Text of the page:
The Green Berets had the initiative for turns 1 and 2. At the start of turn one they could not be seen by the Brazilian infantry due to visibility through forest and jungle. I used the terrain I had to lay out the map as close to what is given in the scenario as I could. The boulder field to the Southwest comes from Thomas’ rock collection.
The Brazilian Squad in the East started in an area designated at heavy jungle. They had limited movement and couldn’t see squat. They did know which way to go, though.
The Western Brazilian squad had to make its way through lighter woods along the base of a ridgeline.
The Brazilian IFV coming from the North had a terrifyingly good line of sight of the whole western side of Red Ridge.
The Brazilian squad moved up from the South. They took an initial position on the hill in front of them.
The IFV interrupted the central pair of Green Berets when they moved into cover on Red Ridge. The Green Berets, who had no anti-vehicle armament, had to hunker down and take it as the IFV blasted them with lasers. Luckily nothing hit them.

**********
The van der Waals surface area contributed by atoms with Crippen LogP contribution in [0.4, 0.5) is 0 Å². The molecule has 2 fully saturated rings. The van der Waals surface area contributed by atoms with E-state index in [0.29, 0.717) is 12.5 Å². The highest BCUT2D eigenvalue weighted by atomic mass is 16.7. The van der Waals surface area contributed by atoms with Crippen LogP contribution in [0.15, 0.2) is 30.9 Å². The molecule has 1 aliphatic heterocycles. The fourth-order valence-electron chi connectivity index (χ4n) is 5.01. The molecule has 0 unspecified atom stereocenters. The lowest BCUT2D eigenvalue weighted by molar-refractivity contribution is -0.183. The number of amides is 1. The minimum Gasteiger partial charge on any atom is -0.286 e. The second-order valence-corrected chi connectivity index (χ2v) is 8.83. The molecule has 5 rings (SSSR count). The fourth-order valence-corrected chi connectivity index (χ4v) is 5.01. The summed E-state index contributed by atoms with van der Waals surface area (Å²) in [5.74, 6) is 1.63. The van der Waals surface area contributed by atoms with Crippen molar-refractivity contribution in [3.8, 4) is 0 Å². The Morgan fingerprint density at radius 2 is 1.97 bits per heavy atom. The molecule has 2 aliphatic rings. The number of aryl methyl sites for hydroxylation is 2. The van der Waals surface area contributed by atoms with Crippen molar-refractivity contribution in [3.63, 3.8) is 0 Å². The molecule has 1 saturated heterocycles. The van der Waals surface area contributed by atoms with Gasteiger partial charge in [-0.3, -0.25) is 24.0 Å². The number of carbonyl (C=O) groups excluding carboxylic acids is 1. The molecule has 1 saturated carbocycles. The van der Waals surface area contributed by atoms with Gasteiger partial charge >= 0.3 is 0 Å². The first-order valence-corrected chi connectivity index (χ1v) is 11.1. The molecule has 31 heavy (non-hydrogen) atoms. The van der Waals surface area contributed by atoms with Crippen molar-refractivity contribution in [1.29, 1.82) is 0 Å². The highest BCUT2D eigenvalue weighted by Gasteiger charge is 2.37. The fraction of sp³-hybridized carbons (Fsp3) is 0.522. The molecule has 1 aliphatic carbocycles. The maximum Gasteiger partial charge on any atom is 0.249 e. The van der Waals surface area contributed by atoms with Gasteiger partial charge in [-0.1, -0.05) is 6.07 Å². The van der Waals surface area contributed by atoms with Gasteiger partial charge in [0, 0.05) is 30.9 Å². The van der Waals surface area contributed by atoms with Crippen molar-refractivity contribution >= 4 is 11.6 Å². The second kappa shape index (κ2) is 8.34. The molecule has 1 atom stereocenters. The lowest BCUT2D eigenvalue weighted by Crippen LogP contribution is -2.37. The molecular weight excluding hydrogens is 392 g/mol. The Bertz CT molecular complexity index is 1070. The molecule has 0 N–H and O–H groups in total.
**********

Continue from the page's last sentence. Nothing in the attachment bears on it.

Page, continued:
One of the Brazilian South fireteams interrupted the Eastern pair of Green Berets as they moved onto Red Ridge. The exchange of fire caused the first Green Beret casualty and some Brazilian casualties as well. The Brazilian troops were wearing hardened armor (adding 2D to their defense rolls) while the Green Beret’s powered combat armor gave them a 3D adder to their defense rolls along with on-board AI and advanced medical equipment. The onboard AI enabled them to make casualty checks even if the entire squad was down. Otherwise this would be a very short scenario…
The Eastern Brazilian squad moved to the edge of the woods and caused the Green Beret team squad leader and his wingman to take casualties.
The Western Brazilian squad moved to the edge of the woods and took the missile-armed Green Beret and his wingman under fire. The missile armed battlesuit was tagged as a dire threat.
The Western squad caused two casualties in the Green Berets, taking down the big battlesuit and his wingman. This ended the turn. Now it was time for medic casualty checks.